The two most prevalent use cases for the blockchain in fintech are trade finance and cross-border transfers—moving money at a quicker pace and more securely, according to research by Coindesk.
However, as has also been reported, security is becoming more of a concern for fintechs and for consumers, especially as our lives increasingly move online—making online identity something of a top security concern.
“Typically [your] identity is managed by entities—the DMV issues your license, et cetera,” said Peter Kirby, CEO of blockchain-for-data company Factom, which just received a grant from the Bill & Melinda Gates Foundation to come up with a blockchain system to secure patient medical records. “The trick [to your identity] is that there is a central party that manages all of those things—but the magic of blockchain is that it’s a public utility, like the internet.”
The trick then, according to Kirby, is to make digital identity a public utility—but more importantly, to make it a public utility under the control of that individual person.
In building secure medical records, there is the additional challenge of building a secure system that can be successfully deployed low-tech; in order for it to provide what doctors and medical professionals actually need to treat patients in the countries the Gates Foundation is typically active in.
Aside from those specific challenges, the larger issue at play is who controls your identity in the digital world—blockchain enthusiasts have long professed that the technology could give the control and value of our own identities back to us instead of to central entities.
If that seems unlikely to happen in the near, near future, that’s because it probably is—but that doesn’t mean it won’t happen eventually, if the technology is applied effectively.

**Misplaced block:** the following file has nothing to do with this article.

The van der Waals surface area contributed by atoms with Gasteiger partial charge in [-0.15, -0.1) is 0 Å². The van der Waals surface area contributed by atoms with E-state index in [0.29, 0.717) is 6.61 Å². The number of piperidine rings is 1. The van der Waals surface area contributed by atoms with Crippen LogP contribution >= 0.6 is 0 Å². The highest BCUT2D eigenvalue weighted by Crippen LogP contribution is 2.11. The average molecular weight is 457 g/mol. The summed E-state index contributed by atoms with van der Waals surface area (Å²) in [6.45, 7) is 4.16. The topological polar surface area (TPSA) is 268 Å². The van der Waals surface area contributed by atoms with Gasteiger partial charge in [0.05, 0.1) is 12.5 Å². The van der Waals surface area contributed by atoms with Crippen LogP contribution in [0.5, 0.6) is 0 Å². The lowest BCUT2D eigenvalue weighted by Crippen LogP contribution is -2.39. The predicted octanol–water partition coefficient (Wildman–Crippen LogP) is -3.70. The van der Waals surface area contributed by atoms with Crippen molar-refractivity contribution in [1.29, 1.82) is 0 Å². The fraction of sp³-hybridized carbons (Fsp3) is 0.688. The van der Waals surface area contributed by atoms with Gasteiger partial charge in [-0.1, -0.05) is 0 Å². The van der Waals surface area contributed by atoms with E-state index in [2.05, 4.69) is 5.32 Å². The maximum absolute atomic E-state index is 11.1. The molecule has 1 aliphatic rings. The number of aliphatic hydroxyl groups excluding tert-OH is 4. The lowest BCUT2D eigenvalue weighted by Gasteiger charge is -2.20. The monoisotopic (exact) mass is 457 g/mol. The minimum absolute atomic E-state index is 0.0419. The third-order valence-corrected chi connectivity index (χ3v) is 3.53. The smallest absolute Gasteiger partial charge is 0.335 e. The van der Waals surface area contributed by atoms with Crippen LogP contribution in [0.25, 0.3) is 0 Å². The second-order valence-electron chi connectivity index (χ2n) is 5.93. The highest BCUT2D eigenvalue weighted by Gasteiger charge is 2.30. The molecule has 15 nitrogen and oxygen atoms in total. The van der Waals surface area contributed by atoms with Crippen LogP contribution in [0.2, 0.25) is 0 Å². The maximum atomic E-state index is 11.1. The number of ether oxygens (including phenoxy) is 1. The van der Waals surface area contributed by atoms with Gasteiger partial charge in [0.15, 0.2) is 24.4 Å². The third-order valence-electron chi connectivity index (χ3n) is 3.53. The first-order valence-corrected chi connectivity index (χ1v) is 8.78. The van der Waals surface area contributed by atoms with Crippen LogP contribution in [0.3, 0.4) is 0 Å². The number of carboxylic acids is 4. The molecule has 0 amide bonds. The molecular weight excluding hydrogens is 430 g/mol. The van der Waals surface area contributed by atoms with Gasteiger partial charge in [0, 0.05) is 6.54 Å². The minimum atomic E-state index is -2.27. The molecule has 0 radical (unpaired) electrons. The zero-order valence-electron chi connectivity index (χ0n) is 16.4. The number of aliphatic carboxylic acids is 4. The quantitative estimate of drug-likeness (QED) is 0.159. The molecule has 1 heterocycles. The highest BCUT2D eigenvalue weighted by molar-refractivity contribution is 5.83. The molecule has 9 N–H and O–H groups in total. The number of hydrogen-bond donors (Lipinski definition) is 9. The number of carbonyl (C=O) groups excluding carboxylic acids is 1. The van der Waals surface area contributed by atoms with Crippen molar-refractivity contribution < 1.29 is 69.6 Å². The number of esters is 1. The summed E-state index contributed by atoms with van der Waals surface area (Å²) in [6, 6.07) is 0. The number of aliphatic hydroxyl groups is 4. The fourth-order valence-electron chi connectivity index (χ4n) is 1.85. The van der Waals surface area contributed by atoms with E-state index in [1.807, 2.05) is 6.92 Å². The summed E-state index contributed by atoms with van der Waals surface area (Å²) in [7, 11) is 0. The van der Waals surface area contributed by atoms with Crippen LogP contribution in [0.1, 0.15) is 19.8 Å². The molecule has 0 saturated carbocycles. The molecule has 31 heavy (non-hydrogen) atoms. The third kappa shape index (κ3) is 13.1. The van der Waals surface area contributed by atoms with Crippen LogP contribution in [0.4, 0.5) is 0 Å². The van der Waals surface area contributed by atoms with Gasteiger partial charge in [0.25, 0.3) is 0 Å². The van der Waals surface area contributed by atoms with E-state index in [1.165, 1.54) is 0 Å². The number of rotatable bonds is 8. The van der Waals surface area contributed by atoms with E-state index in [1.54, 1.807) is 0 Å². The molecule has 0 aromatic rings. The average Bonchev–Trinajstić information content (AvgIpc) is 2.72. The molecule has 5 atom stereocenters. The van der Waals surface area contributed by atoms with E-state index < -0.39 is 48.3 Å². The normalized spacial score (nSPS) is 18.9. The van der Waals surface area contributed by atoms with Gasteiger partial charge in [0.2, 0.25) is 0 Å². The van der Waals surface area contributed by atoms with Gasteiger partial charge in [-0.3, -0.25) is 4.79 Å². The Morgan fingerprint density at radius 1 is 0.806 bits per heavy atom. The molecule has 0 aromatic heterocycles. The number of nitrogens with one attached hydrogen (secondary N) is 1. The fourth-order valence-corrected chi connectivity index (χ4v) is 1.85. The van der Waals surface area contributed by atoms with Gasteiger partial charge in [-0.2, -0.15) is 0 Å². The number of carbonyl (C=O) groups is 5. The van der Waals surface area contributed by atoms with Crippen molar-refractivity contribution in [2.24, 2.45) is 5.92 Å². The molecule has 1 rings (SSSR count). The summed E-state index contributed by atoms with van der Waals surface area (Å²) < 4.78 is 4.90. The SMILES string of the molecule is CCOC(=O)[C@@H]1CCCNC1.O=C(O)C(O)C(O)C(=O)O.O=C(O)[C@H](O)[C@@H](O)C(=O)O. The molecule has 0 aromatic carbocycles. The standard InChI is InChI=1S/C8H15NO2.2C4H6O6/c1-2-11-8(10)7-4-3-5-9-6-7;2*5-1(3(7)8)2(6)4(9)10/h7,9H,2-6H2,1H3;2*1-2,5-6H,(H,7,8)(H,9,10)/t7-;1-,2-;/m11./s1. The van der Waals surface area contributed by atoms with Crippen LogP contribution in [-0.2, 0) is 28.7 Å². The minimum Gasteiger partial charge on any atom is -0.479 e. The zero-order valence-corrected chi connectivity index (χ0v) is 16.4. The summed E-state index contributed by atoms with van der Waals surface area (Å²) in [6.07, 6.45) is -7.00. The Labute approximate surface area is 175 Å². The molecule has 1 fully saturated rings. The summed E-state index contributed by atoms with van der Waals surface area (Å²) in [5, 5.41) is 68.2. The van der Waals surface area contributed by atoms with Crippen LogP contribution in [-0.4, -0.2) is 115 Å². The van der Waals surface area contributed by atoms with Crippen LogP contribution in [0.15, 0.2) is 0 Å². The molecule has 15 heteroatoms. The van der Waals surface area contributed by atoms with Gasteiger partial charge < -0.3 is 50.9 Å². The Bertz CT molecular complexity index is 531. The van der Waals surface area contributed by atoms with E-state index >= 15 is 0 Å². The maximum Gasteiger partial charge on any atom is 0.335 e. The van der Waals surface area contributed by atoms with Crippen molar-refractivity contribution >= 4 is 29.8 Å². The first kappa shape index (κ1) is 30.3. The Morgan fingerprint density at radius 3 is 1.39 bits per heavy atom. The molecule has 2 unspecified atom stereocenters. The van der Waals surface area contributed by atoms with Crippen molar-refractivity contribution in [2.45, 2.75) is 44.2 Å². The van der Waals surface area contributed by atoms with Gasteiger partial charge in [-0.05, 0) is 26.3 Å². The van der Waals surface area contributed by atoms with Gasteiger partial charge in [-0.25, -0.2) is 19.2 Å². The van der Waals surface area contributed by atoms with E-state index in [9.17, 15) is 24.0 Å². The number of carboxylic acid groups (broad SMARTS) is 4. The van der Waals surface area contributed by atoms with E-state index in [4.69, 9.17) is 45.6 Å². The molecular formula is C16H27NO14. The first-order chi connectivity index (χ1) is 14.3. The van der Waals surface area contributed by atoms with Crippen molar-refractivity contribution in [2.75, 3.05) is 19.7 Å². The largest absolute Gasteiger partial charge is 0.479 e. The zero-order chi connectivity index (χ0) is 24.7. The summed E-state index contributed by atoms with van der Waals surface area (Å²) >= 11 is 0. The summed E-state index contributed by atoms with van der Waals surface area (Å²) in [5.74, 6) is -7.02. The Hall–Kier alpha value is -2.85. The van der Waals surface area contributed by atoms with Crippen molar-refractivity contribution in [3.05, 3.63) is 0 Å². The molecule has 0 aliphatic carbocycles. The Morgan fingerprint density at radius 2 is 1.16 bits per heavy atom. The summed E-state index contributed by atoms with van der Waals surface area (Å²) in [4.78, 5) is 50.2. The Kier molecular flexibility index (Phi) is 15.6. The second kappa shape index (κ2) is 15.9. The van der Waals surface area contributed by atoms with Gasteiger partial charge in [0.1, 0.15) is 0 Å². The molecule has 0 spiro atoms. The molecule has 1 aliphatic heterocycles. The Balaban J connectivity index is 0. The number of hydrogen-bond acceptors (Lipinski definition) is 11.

“I have worked a lot with transitions; most of them are messy and most felt unlikely to happen,” says Leda Glyptis, director for Sapient Global Markets. “Blockchain provides a different type of engagement with the individual; it’s a social system. Banking was that, but we’ve moved on a lot since then.”
Of course, before we focus on securing our identities on the blockchain, we might want to work on securing it during our everyday transactions—in other words, something like EMV, but with a better user experience. Like contactless.
“The user experience is greatly enhanced [with contactless cards]. It drives additional spend in what I would call micro-payments,” says Jack Jania, SVP of strategic alliances for Gemalto; micro-payments being those PoS transactions under $5 or $10.
Gemalto has delivered more than 1 billion contactless cards across the globe during the past five years. This includes markets like Australia, where contactless makes up the majority of payments, and the U.S., where it decidedly does not.
At least, not yet, but contactless is coming, according to Jania, who himself has two contactless cards as well as a contactless ring, a Gemalto and Visa product that was debuted during the Rio Olympics.
“I’m sort of testing it out in the States. I get weird looks [from the tellers], but it works,” says Jania of the ring, which like Gemalto cards is completely EMV certified, meaning consumers get the security as well as the speed.
That security does not yet involve blockchain, but hey. Baby steps, right?1 - Reader Likes This Post